Our ninth Session, hosted by Tomme Arthur at the Lost Abbey Brewer’s Log, involves the pairing of beer with music, another subject near and dear to my heart. My original aspiration was a career in music, preferably writing, and once upon a time I played the saxophone and clarinet. What’s interesting about that is how common it is. There are so many brewers and beer people who are musicians that it’s harder to not find a brewing musician than it is to find one.
It’s almost five in the morning on Friday, and I have to get on a plane in a few hours for a trip to Germany. Couple that with the lost days in Pennsylvania to attend my great aunt’s funeral earlier this week and I’ve gotten myself more behind than usual. So instead of something new, I’m instead going to quote myself from a piece I did on beer and music for Beer Advocate magazine’s May issue.
Only beer can make this experience more intense. Alcohol is called a social lubricant for good reason. When enhanced by the inhibition-releasing power of beer, music comes alive and worms its way into our very being. As Nietzsche later wrote, “For art to exist, for any sort of aesthetic activity or perception to exist, a certain physiological precondition is indispensable: intoxication.” So it is that brewers provide an invaluable service to humanity’s progress and spiritual evolution. They create the catalyst that allows great music to flourish and they give all of us a simple way to enhance life’s pleasures. For this reason, music and beer go together like no others and create a combination that’s bigger than the sum of its parts. A good beer makes the music sound better and a good song cries out for a brew.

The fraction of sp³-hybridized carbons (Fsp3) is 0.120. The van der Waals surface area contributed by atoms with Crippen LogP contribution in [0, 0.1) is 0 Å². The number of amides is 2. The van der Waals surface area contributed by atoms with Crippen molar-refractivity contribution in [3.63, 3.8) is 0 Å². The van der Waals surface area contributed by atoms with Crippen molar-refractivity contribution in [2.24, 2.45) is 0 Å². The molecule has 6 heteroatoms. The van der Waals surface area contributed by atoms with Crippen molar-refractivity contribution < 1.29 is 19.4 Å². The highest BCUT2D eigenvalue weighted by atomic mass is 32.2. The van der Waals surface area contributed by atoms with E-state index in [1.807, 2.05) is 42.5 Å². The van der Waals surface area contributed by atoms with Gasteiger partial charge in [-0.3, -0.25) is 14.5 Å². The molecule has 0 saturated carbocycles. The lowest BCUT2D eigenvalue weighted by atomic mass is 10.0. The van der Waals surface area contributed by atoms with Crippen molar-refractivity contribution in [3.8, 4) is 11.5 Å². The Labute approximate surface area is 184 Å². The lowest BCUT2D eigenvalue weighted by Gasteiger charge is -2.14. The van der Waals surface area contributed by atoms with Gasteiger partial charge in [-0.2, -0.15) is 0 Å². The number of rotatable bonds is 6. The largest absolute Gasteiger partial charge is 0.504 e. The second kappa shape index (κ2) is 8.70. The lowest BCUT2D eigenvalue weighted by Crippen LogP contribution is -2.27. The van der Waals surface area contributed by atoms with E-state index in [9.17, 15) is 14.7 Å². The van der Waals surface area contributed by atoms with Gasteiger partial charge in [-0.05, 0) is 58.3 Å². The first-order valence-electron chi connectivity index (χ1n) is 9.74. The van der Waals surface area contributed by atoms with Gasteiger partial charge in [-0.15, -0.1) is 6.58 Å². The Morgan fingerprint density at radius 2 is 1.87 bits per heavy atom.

To the outsider, both beer and music seem to flow chaotically, yet both are very ordered and mathematical. The best of brewing is both art and science, and brewers who make a consistent beer are fastidiously organized. There is a precision integral to the process from how long the boil lasts to at what exact moment to add the hops and in what amount. So, too, music can be endlessly ordered into time signatures and tempos. For each, measures are very important. Both musicians and brewers express themselves as artists by putting a lot of themselves into their craft, be it a new stout or a new song. But beyond that, because of the nearly infinite combination of 12 notes and four basic ingredients, both pursuits are a kind of ordered chaos. It’s no surprise then, given these fundamental similarities, that many brewers are also musicians and many breweries have their own band. The same type of person is drawn naturally to both pursuits.
So no specific tasting this session for me, but really every tasting involves music as a backdrop so perhaps it’s not necessary. As no doubt will be shown time and time again in the posts that will appear for this session, beer and music are inextricably linked. My iPod is loaded with beer drinking songs and my brain is loaded with beer memories that are triggered by music. All I need is a beer to complete the cycle. But of course that will only make me thirsty for more music.